I pray you, give me leave to go from hence;
I am not well: send the deed after me,
And I will sign it.

All their venom is nowhere to be found; the game they were playing has been destroyed and with it the context for their emotion.  All that is left is the judgement of the staged court, which has vapourised their contract and ridicules the passion with which they had entered upon it.

Simple, generic Game properties...
  1. A Game consists of Rules and Goals
  2. For a Game to Work, all participants must nominally play according to the Rules
  3. A cheater is a participant who breaks the Rules
And as this generalised game pertains to emotions...
  • Participating in a Working Game is enjoyable
  • A participant who achieves a Goal experiences delight
  • A cheater will inspire hatred in others
And I could define others with greater or fewer caveats, e.g. honour as defence of the Working Game, spite/malice as attack of the working game, etc.

I believe I can trace and explain all emotion from this.  From the kinders I teach who experience joy with the die, or those who have not been taught how to play by their parents exhibiting confusion and anger when they don't win, to old ladies on trains who raise my hackles by asking personal questions without first introducing themselves - all can be systematically defined as individuals playing working, broken and different games as each perceives it for himself, and as I perceive them.

There is a great deal more that can be harvested from this seed, in business, politics, anthropology, art and so on, but I shall save the details for programming.  What do you think?

Returning to the publisher-that-shall-not-be-mentioned, I realise according to this system that I am angry because they broke the rules of the game I was playing and, if a corporation can be angry, they/it must be angry that people like me do not play their game.  Rather than become bitter like the moody merchant, I can't go far wrong finding other developers and other publishers to play with who want to play the same game....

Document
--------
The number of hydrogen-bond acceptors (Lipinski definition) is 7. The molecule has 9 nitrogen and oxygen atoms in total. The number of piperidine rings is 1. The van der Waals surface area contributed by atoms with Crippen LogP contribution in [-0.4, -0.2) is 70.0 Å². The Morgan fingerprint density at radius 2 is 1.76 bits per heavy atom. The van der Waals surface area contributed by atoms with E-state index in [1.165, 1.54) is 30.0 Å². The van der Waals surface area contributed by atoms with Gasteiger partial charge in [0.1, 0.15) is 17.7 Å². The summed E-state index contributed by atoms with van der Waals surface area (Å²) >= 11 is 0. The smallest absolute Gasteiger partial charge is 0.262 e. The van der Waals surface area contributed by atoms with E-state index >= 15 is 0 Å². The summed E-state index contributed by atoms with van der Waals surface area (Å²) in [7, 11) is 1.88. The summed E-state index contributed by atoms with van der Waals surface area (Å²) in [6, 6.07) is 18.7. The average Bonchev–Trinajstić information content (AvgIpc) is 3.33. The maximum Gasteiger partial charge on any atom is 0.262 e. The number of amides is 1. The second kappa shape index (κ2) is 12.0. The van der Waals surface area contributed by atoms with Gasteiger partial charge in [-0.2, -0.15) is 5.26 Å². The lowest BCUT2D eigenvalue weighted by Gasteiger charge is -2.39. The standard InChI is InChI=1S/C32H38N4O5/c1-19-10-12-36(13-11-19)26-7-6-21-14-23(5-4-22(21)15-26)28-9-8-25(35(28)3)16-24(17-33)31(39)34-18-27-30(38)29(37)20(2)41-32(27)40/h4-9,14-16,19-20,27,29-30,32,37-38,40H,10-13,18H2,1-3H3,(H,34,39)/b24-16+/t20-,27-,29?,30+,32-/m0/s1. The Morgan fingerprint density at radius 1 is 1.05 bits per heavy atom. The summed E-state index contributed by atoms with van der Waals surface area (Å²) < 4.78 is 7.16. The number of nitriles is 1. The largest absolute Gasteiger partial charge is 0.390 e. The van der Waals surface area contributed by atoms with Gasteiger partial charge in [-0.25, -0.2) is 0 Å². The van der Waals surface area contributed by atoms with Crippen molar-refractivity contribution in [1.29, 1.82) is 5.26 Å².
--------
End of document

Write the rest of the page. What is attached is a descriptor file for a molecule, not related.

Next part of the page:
But herein lies the melancholia of Antonio.  He is a merchant of Venice, not Rome or Constantinople.  He must go down to the rialto to do business, and must come into contact, however indirectly, in work or at play, with the Jewish usurer he despises so much.  He would do himself and his brother Shylock a massive favour if he just ditched the anti-semitism and accepted the economic structures of Venice for what they are.


What distinguishes a game-game from the games we play as part of life are the boundaries, temporal and physical, that surround and dissociate games of entertainment from all else.  The hallmark of games played out in reality is that they have no clear demarcations and, to greater or lesser extents, they shall affect us.  Provided we buy into the games provided by our society, the culture of that society is itself a buffer that protects us from foreign games that work on different rules.  People playing different games, like the big game publishers that haunt my life, irritate the hell out of us because they don't play by our rules, thus they are cheating.  We could try to call them out, but they might stick us like Doc Holliday...

(I have been working on an interpretation of Blood Meridian, which includes amongst other concepts this interpretation of Games.  The book is easily one of the best books I have read - you should read it!)